Federal law requires licensed firearm dealers to conduct background checks of potential handgun purchasers’ criminal histories via the National Instant Criminal Background Check System (NICS) which includes fugitive status, court restraining orders, and some information regarding severe mental illness. States can require collection and review of a broader set of disqualifying criteria (e.g., in-state criminal records of misdemeanor convictions, domestic violence restraining orders, juvenile court records, and histories of substance abuse or mental health issues), expanding prohibitions on purchase. Comprehensive checks can be adopted with other efforts to strengthen background checks such as universal background checks and regulations that require licenses to purchase or own firearms (GLC).
Expected Beneficial Outcomes (Rated)
Reduced intimate partner violence
Evidence of Effectiveness
There is some evidence that comprehensive background checks reduce firearm homicide and suicide, as well as intimate partner homicides (Webster 2015*, Santaella-Tenorio 2016*). Additional evidence is needed to confirm effects (Lang 2016*).
Comprehensive background check laws can decrease homicide and suicide rates more than the narrower requirements of the federal background check (Sen 2012*). Prohibiting firearm possession by those with domestic violence restraining orders via comprehensive checks can reduce intimate partner violence rates (Webster 2015*). Comprehensive background checks may protect against fatal violence by keeping firearms from high-risk individuals (Swanson 2016*); adding checks for mental health concerns may reduce firearm suicide rates more than checks of criminal history alone (Sen 2012*).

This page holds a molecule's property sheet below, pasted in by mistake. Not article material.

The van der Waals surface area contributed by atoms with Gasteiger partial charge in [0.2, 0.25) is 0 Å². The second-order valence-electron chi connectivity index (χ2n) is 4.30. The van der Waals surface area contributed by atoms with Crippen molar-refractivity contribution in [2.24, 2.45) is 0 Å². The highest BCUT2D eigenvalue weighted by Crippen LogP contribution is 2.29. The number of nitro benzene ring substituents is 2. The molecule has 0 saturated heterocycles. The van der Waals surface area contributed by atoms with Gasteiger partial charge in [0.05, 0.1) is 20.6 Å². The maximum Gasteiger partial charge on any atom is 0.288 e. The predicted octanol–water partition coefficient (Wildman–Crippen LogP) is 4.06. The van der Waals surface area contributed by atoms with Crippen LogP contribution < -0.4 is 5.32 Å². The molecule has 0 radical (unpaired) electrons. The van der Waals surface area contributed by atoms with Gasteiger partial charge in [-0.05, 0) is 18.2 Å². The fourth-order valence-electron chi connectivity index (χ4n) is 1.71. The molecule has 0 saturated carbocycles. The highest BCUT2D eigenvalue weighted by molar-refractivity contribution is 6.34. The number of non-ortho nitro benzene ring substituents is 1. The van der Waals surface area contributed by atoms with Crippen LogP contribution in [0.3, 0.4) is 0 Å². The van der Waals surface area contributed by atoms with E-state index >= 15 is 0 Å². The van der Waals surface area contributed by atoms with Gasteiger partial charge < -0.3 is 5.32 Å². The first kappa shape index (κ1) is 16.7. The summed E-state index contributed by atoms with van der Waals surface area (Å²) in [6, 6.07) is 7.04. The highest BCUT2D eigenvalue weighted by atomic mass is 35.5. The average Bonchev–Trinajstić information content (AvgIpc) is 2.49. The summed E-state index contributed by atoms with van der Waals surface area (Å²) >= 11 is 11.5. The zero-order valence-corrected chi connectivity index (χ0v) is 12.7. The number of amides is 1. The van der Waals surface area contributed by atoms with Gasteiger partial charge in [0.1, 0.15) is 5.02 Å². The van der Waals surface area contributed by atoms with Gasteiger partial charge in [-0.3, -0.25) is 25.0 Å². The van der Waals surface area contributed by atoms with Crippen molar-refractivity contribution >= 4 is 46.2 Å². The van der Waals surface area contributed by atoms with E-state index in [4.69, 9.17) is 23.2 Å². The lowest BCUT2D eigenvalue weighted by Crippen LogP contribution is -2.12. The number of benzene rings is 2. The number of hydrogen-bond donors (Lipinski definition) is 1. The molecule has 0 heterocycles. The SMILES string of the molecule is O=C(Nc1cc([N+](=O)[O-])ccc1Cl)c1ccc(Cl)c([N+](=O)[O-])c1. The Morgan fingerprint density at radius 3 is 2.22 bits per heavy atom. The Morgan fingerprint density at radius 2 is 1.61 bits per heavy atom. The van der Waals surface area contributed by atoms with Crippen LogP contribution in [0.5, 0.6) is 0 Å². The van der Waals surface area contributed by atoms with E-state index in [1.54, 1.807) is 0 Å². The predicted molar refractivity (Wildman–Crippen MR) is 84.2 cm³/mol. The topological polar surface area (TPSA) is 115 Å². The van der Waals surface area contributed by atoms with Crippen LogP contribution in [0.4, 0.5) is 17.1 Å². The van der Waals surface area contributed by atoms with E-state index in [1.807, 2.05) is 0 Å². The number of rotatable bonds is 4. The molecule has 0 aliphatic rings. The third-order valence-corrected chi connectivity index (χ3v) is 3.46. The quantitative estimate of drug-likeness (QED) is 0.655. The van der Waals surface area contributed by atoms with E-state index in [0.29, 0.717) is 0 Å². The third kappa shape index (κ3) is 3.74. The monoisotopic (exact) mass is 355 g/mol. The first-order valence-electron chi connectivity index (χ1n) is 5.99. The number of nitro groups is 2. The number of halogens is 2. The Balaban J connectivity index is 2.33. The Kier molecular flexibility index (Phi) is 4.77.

Impact on Disparities
As of October 2015, seven states (California, Illinois, Massachusetts, Minnesota, Oregon, Pennsylvania, and Washington) require comprehensive checks, searching in-state mental health records of prospective purchasers during the background check process. Three states (Pennsylvania, Utah, and Wisconsin) prohibit firearm sales for individuals with juvenile court records and two states (Massachusetts and Wisconsin) prohibit firearm sales for individuals with domestic violence protective orders against them (GLC).
Most states prevent local governments from enacting gun laws via state preemption legislation (Grassroots Change); as of 2015, only seven states (California, Connecticut, Hawaii, Illinois, Massachusetts, New Jersey, and New York) allow local governments to enact gun laws.
Everytown-Gun law navigator - Everytown for Gun Safety Support Fund (Everytown). Gun law navigator.
RAND-Firearm law database - Cherney S, Morral AR, Schell TL. RAND state firearm law database. Santa Monica, CA: RAND Corporation; 2018.
GLC - Giffords Law Center to Prevent Gun Violence (GLC). Save lives from gun violence.
JHCGPR - Johns Hopkins Center for Gun Policy and Research (JHCGPR). Reducing gun-related injuries and deaths.
Firearms research - Firearms Research. Prevalence, patterns, and prevention of firearm violence.
US DOJ-ATF - US Department of Justice (US DOJ). Bureau of Alcohol, Tobacco, Firearms and Explosives (ATF).
Citations - Evidence
* Journal subscription may be required for access.
Webster 2015* - Webster DW, Wintemute GJ. Effects of policies designed to keep firearms from high-risk individuals. Annual Review of Public Health. 2015;36:21-37.
Santaella-Tenorio 2016* - Santaella-Tenorio J, Cerda M, Villaveces A, Galea S. What do we know about the association between firearm legislation and firearm-related injuries? Epidemiologic Reviews. 2016;38(1):140-157.
Lang 2016* - Lang M. State firearm sales and criminal activity: Evidence from firearm background checks. Southern Economic Journal. 2016;83(1):45-68.
Sen 2012* - Sen B, Panjamapirom A. State background checks for gun purchase and firearm deaths: An exploratory study. Preventive Medicine. 2012;55(4):346–350.
Swanson 2016* - Swanson JW, Easter MM, Robertson AG, et al. Gun violence, mental illness, and laws that prohibit gun possession: Evidence from two Florida counties. Health Affairs. 2016;35(6):1067-1075.
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